“´Word to the Citizens´ was issued on the tenth anniversary of Charter 77. It was a call from Havel and the other organizers, urging us to start some activity. We embraced the call and we wrote a letter to President Husák, titled ´A letter by five workers from Moravia, ´ in which we asked him to step down from the office, because he was responsible for the current situation in our country. That was one activity. Another thing we did was displaying that banner in Olomouc on May Day. It was our reaction to all this and we managed to keep the banner spread for some twenty-five or thirty minutes in front of the parade which was marching by. It was facing the tribune and it was obviously visible from there.
Naturally, we ended up in prison immediately after. Before that, we, with Tomáš Hradilek, wrote a letter to Milouš Jakeš. We criticized him, and we wrote that we had protested, we were protesting and we would continue our protest against the regime. We included our return address in that letter. We were arrested and in the afternoon during the interrogation, we were also questioned regarding the banner. They ordered us: ´Take everything out of your pockets to make a list of your belongings for the prison.´ When we were arrested, I had managed to talk to Tomáš, and I had told him: ´Tomáš, I have that letter in my pocket here. What should I do? Should I destroy it?´ He said: ´Leave it. We’ll see what happens.´ And so I left it there. I had it in my pocket and now I pulled it out. The StB policemen looked at it and chaos started. They sprang into action. They didn’t know what to do first. The interrogation was prolonged and we eventually arrived to the prison late in the evening.”
“After the arrival of the Soviet army I began to be involved very actively. I wrote protest signs on fences, roads, everywhere. We pulled pranks like releasing water from their water storage tanks and such. In November, when they celebrated the October revolution in Jeseník, and they walked downhill to the market square – there were back alleys there, and we – I don’t want to boast about it, because it was rather nasty – we had persuaded one guy, who was willing to remove the chain from his bike and ride downhill at full speed into that bunch of Russians. He knocked down several of them. He was speeding from the hill and shouting: ´Watch out! Watch out!´ They had no clue what was going on. Nobody stepped aside. He simply ran into them on his bike. We had promised him something in return if he really did it. That was one of the things we organized.”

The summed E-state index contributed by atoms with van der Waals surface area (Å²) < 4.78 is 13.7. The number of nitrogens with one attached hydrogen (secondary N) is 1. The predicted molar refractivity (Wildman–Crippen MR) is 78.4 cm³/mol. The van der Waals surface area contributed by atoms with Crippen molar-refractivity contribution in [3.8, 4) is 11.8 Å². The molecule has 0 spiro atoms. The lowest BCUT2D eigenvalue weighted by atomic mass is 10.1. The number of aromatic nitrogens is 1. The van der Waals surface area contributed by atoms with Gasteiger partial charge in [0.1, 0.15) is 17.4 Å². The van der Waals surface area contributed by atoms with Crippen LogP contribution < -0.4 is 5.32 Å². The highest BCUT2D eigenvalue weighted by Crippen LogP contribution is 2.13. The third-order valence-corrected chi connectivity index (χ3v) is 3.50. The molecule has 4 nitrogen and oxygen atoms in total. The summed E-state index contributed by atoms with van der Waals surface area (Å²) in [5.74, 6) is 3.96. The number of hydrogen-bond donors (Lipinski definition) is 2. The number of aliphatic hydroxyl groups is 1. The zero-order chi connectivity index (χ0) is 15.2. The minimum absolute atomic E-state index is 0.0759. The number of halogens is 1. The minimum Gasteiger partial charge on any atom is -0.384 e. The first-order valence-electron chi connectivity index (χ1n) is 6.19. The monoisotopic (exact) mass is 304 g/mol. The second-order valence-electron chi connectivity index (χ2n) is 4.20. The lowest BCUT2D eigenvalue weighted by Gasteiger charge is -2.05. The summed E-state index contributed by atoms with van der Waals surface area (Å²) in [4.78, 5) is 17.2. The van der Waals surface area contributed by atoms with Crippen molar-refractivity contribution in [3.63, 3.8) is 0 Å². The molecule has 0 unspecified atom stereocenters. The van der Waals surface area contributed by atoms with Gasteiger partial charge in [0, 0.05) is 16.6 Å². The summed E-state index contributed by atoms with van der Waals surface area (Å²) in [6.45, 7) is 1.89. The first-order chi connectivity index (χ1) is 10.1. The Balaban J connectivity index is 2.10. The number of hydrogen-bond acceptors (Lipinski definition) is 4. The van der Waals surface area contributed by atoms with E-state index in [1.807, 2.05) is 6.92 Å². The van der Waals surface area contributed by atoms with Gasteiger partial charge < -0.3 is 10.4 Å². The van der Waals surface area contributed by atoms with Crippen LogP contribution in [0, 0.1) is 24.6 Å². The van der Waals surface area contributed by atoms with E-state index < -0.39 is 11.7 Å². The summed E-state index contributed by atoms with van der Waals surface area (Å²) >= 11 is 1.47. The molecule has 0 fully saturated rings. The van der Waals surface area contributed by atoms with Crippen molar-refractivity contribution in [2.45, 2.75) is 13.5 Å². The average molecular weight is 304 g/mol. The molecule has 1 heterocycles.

“I arrived to the airport in Olomouc, and I was probably lucky that our soldiers stopped me and warned me: ´Don’t go there, please.´ The reason was that there were Russians on the road leading to the airport and they were stopping cars and stealing petrol, photo cameras, sweaters and food from the people. They took everything from the cars. As I stood there for a while I saw some drivers coming back, families returning from there in their cars. The women were crying, because everything was stolen from them. The Russians left a bit of petrol in the cars, but they took everything else. They stole things. Such was the situation two or three days after the occupation. I saw this in Opava, in Olomouc, in Šumperk and in Brno. I saw the genuine reactions of the public. Whenever bad times come, the nation unites and resists.”